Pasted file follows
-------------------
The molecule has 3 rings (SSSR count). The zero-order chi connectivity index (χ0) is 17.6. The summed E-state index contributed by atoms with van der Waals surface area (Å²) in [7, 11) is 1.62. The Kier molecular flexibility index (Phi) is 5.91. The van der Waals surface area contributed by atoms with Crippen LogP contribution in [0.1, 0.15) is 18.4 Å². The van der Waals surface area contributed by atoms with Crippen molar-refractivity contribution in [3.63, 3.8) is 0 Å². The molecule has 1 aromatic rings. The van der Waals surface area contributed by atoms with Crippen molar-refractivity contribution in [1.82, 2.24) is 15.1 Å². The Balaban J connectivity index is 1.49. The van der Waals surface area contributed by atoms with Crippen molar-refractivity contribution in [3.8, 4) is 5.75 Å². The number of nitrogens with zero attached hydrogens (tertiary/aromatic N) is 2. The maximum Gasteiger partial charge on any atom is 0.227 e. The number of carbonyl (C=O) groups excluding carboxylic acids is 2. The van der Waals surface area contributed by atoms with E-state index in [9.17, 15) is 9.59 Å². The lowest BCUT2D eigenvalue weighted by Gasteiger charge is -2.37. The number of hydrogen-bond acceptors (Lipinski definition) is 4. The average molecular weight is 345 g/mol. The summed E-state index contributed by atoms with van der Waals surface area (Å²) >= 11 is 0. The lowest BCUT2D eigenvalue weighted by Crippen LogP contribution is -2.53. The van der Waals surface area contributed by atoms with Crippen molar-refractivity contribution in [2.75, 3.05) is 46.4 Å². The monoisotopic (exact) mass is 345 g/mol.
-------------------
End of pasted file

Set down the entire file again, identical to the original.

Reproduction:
The molecule has 3 rings (SSSR count). The zero-order chi connectivity index (χ0) is 17.6. The summed E-state index contributed by atoms with van der Waals surface area (Å²) in [7, 11) is 1.62. The Kier molecular flexibility index (Phi) is 5.91. The van der Waals surface area contributed by atoms with Crippen LogP contribution in [0.1, 0.15) is 18.4 Å². The van der Waals surface area contributed by atoms with Crippen molar-refractivity contribution in [3.63, 3.8) is 0 Å². The molecule has 1 aromatic rings. The van der Waals surface area contributed by atoms with Crippen molar-refractivity contribution in [1.82, 2.24) is 15.1 Å². The Balaban J connectivity index is 1.49. The van der Waals surface area contributed by atoms with Crippen molar-refractivity contribution in [3.8, 4) is 5.75 Å². The number of nitrogens with zero attached hydrogens (tertiary/aromatic N) is 2. The maximum Gasteiger partial charge on any atom is 0.227 e. The number of carbonyl (C=O) groups excluding carboxylic acids is 2. The van der Waals surface area contributed by atoms with E-state index in [9.17, 15) is 9.59 Å². The lowest BCUT2D eigenvalue weighted by Gasteiger charge is -2.37. The number of hydrogen-bond acceptors (Lipinski definition) is 4. The average molecular weight is 345 g/mol. The summed E-state index contributed by atoms with van der Waals surface area (Å²) >= 11 is 0. The lowest BCUT2D eigenvalue weighted by Crippen LogP contribution is -2.53. The van der Waals surface area contributed by atoms with Crippen molar-refractivity contribution in [2.75, 3.05) is 46.4 Å². The monoisotopic (exact) mass is 345 g/mol.